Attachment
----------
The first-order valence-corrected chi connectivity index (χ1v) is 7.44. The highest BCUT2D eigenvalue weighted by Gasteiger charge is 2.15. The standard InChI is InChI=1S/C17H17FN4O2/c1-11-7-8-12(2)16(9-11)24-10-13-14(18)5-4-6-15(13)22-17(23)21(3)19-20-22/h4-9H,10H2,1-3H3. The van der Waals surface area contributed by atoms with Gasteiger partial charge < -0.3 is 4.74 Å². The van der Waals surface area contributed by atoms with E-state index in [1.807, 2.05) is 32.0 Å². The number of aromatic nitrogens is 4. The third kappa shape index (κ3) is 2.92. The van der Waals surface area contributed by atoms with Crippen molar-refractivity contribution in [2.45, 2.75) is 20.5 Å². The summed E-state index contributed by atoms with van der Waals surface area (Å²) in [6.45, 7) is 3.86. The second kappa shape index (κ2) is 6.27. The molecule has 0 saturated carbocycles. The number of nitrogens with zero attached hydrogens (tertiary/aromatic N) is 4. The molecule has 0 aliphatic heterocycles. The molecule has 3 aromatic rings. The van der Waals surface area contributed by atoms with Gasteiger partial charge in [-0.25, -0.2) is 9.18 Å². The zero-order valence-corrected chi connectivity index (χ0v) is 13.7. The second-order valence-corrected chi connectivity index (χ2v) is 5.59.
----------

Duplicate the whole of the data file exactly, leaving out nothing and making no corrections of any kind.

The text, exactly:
The first-order valence-corrected chi connectivity index (χ1v) is 7.44. The highest BCUT2D eigenvalue weighted by Gasteiger charge is 2.15. The standard InChI is InChI=1S/C17H17FN4O2/c1-11-7-8-12(2)16(9-11)24-10-13-14(18)5-4-6-15(13)22-17(23)21(3)19-20-22/h4-9H,10H2,1-3H3. The van der Waals surface area contributed by atoms with Gasteiger partial charge < -0.3 is 4.74 Å². The van der Waals surface area contributed by atoms with E-state index in [1.807, 2.05) is 32.0 Å². The number of aromatic nitrogens is 4. The third kappa shape index (κ3) is 2.92. The van der Waals surface area contributed by atoms with Crippen molar-refractivity contribution in [2.45, 2.75) is 20.5 Å². The summed E-state index contributed by atoms with van der Waals surface area (Å²) in [6.45, 7) is 3.86. The second kappa shape index (κ2) is 6.27. The molecule has 0 saturated carbocycles. The number of nitrogens with zero attached hydrogens (tertiary/aromatic N) is 4. The molecule has 0 aliphatic heterocycles. The molecule has 3 aromatic rings. The van der Waals surface area contributed by atoms with Gasteiger partial charge in [-0.25, -0.2) is 9.18 Å². The zero-order valence-corrected chi connectivity index (χ0v) is 13.7. The second-order valence-corrected chi connectivity index (χ2v) is 5.59.